Reviewed and updated on April 27, 2020 by Dr. Alison Gerken, DVM (Clinical Behavior Resident)
Dogs love to munch away on grass, and some even make it part of their daily routine. While experts agree that it may be normal behavior, there are underlying medical conditions that can lead to grass ingestion in dogs.
So why exactly do dogs like to eat grass? And when should you be worried?
Grass-Eating Is Typically Harmless
Whatever the reason may be, most experts see no danger in letting your dog eat grass.
In fact, in a study, researchers found that wild canids and felids also eat grass, with leaves and grass being found in a range of 2-74% of the droppings and stomach contents of wolves and cougars.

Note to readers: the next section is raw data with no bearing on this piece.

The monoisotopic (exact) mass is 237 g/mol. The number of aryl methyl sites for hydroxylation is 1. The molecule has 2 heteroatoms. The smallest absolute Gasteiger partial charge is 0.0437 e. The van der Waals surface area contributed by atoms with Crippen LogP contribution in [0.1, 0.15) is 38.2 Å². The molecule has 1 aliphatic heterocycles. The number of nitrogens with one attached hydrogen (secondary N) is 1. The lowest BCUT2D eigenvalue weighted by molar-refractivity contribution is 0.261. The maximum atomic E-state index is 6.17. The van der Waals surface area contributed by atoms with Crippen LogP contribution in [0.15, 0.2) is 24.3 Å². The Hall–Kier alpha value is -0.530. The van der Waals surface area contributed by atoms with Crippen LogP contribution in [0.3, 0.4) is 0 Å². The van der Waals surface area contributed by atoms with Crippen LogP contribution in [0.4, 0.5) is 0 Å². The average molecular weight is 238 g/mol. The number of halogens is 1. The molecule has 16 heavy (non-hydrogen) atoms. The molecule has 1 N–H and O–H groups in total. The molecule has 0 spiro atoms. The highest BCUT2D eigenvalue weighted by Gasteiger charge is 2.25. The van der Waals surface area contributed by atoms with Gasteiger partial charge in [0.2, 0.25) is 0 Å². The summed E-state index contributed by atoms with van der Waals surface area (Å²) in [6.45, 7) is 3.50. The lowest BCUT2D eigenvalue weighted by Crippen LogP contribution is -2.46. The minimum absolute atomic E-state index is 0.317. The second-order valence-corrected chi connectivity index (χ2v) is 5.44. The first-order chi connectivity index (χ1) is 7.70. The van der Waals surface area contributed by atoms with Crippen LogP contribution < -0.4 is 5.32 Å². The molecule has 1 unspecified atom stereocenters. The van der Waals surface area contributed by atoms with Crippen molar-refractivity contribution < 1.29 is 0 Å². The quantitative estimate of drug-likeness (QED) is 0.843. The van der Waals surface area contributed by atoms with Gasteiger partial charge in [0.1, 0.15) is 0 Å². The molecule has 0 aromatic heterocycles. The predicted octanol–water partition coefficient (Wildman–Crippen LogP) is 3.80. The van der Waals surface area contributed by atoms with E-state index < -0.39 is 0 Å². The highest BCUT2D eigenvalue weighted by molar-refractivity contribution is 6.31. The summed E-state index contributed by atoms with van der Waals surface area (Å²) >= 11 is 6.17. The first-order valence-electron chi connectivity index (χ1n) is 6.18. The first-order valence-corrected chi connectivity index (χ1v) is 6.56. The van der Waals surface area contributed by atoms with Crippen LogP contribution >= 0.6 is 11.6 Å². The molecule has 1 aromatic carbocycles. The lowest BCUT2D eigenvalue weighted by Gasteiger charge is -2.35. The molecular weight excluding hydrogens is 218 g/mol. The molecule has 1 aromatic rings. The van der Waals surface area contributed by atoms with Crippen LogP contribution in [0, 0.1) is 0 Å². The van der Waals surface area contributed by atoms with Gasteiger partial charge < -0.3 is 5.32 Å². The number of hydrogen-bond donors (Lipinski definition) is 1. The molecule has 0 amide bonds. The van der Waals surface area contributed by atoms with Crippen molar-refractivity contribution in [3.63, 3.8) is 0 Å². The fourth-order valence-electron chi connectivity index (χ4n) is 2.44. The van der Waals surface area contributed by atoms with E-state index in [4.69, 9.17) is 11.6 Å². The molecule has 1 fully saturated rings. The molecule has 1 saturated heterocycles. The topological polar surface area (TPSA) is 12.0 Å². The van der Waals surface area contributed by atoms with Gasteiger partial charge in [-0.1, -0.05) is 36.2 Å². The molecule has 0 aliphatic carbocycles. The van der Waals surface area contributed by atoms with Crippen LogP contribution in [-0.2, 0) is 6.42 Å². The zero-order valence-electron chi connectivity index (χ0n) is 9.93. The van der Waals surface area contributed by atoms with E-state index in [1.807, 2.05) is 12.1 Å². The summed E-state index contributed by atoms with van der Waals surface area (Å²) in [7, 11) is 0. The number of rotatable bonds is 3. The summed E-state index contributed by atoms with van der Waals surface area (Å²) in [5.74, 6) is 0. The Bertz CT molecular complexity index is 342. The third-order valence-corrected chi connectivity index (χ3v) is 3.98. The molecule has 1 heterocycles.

It may be a natural behavior that was inherited from wild canids to increase the passage of intestinal parasites. In another study, researchers found that younger dogs were more likely to eat grass than older dogs, which may be because they are more susceptible to intestinal parasites.
Grass-Eating Can Be a Sign of Gastrointestinal Upset
A dog will seek out a natural remedy for a gassy or upset stomach, and grass, it seems, may do the trick. If you notice that your dog has been eating grass, give your vet a call to discuss whether you should bring your dog in.
When To Take Your Dog to the Vet
Watch out for a sudden increase in grass-eating. It could be a sign of a more serious underlying illness that your dog is trying to self-treat, and that requires immediate veterinary assistance.
Other signs to look out for include:
Changes to your dog’s fur
Typically, some dogs have underlying GI disease with no other signs, which is why veterinarians will recommend at least an anti-nausea medication trial for dogs who ingest non-food materials, including grass.
Featured Image: iStock.com/Andrei Kravtsov